I am glad to know in
this instance I am not. The speeches that proceeded upon this measure were based upon a clear statement of an intention to support the legislation: "I will vote for this legislation"; "I am opposed to this legislation, but I think there are more votes in it for me if I vote for it than if I vote against it, so I will hearken to the views of my constituents and say that I am in support of it." That is the position that has been taken in this house. Again, it is very interesting to observe the discipline with which hon. gentlemen who are not well informed accept the brief that is tendered to them and then make a speech in the House of Commons. The leading member who spoke for the opposition is a distinguished lawyer; he did not desire to make that speech; he has made his statements and they are well known, but he was told to speak, so he took the brief and made the statement. From whom did he get his facts that he referred to with their "ifs"? Who supplied them to him? Who gave him his brief and what does it represent on the back of it? That is the question.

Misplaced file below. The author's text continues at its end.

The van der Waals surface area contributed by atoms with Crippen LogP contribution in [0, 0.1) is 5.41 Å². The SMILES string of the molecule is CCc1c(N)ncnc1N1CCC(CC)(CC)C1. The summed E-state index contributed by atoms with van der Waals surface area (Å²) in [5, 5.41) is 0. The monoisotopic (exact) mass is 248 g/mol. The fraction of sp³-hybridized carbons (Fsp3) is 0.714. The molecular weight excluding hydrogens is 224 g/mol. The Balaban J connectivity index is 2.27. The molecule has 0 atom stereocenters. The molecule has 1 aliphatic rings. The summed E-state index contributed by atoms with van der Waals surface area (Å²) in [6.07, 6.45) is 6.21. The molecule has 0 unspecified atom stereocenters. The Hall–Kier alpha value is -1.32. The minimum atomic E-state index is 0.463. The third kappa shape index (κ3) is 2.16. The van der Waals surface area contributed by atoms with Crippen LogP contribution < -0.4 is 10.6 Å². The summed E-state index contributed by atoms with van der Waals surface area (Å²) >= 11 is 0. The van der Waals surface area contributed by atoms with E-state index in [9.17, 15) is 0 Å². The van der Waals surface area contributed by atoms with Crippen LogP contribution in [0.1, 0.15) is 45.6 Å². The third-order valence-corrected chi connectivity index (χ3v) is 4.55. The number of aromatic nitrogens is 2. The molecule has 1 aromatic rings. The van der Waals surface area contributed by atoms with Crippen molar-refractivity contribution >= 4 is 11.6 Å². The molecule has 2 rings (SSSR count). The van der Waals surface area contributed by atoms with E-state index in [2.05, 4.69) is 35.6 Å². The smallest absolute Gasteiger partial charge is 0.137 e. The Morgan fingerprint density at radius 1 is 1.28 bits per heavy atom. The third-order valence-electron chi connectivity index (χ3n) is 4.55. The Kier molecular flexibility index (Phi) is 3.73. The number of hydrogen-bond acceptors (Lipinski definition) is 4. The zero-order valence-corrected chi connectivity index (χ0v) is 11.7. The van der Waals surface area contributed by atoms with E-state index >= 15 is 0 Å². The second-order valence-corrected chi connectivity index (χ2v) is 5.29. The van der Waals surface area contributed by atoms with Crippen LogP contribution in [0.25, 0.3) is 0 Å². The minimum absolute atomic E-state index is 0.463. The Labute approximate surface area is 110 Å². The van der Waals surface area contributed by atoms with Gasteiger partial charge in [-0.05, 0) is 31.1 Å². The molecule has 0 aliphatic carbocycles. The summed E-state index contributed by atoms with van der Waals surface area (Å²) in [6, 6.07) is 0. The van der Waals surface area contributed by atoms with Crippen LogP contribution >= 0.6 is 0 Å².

Subtopic: PURCHASE, STORAGE AND MARKETING OF WHEAT AND OTHER GRAINS